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Pirates agree to terms with Gomez

Pirates agree to terms with Gomez

NASHVILLE, Tenn. -- Though an official contract has not yet been drawn up, the Pirates and free-agent infielder Chris Gomez have agreed to a one-year, $1 million contract, according to Gomez's agent, Alan Meersand.

The final contract is pending a physical, though Meersand said, "I don't foresee any problems." The Pirates cannot officially comment until the deal is finalized.

After the Pirates made two waiver claims on Monday, Tuesday's news marks the Pirates' first splash in the free-agent market this offseason.

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The addition of Gomez also meets one of the team needs that general manager Neal Huntington addressed just one day earlier when speaking from inside the Pirates' suite at the Gaylord Opryland Resort & Convention Center. With the Pirates lacking in infield depth after already opting not to retain utility infielders Matt Kata and Cesar Izturis, it was imperative that the club claimed a capable backup corner infielder before the beginning of the season.

"We would love to find a veteran [corner infield] presence to the mix," Huntington said on Monday after the Pirates' acquisition of middle infielder Josh Wilson. "[We would like] somebody that is used to that role and accomplished in that role, someone who can bring a veteran presence to the clubhouse and is accepting of that role and wants to try and help the young players."

Known to have a great clubhouse presence with a solid veteran influence, Gomez will make the 2008 season his 15th in the Majors. The Pirates will be the eighth team for the 36-year-old infielder during those 15 years, though only his second in the National League.

"They showed interest in me and they pursued," Gomez said over the phone from his home in Irvine, Calif. "If you have someone who offers what you think you deserve and they say that they want you to be a part of their team, you get excited."

A lifetime .261 hitter, Gomez split last season between the Orioles and the Indians, where he combined to hit .297 with 21 RBIs in 92 games.

He is known to have solid defensive skills, despite limited range. And though he is a natural shortstop, he has experience playing all four infield positions. That was especially the case during Gomez's nearly three years playing with the Orioles, who had Miguel Tejada locked in at short.

"I think [playing a number of positions] lately has helped me actually," said Gomez, who broke into the Majors in 1993. "It's really been refreshing kind of bouncing around. You have to embrace your role and accept that you might not always play. But if you understand that, this role can be kind of exciting."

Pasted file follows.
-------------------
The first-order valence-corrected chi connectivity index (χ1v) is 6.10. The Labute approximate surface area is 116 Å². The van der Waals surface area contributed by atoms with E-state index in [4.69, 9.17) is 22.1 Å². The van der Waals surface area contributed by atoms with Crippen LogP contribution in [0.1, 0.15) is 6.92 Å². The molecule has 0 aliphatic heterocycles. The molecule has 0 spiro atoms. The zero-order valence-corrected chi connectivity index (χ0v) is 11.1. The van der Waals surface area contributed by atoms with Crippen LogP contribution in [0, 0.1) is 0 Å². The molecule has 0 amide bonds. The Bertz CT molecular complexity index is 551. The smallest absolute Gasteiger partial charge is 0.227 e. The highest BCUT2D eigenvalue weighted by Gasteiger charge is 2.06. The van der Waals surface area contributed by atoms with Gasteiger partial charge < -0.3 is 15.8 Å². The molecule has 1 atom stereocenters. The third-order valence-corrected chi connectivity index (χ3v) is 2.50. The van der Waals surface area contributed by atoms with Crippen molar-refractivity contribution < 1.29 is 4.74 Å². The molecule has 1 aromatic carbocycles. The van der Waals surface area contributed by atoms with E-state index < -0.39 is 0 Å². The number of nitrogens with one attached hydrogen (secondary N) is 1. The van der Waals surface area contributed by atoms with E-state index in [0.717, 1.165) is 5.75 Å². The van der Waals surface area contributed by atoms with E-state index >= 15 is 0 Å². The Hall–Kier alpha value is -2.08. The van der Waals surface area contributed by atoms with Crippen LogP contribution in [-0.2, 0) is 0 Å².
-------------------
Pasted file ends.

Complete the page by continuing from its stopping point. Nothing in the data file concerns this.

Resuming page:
Assuming that there are no unforeseen setbacks with Gomez's physical, the Pirates will have to make a corresponding roster move in order to open up space for him on the team's 40-man roster.

Winter Meetings

With the addition of Gomez, it would appear that Jose Castillo's days in Pittsburgh are numbered. Prior to news of the Gomez signing, Huntington wouldn't commit as to whether or not the team was prepared to tender a contract to Castillo by the quickly approaching Dec. 12 deadline.

"We are continuing to walk down a path where we are trying to determine whether Jose will be here," Huntington said. "We'll have to make sure that we're making the right decision about walking away from that ability if we decide to do that. Those calls are not easy. But there are some times when a player needs to go elsewhere to have their true ability come through."

After making $1.9 million last season, Castillo is sure to exceed the $2 million mark in what would be his second arbitration-eligible year. And even though Gomez will be signing a contract at half that price, his numbers are better than Castillo's in just about every offensive category.

It is also very possible that the Pirates will look to trade Castillo prior to having to make a decision as to whether or not to tender the utility infielder a contract so that the team can ensure getting compensation in return for not retaining Castillo.

Jenifer Langosch is a reporter for MLB.com. This story was not subject to the approval of Major League Baseball or its clubs.

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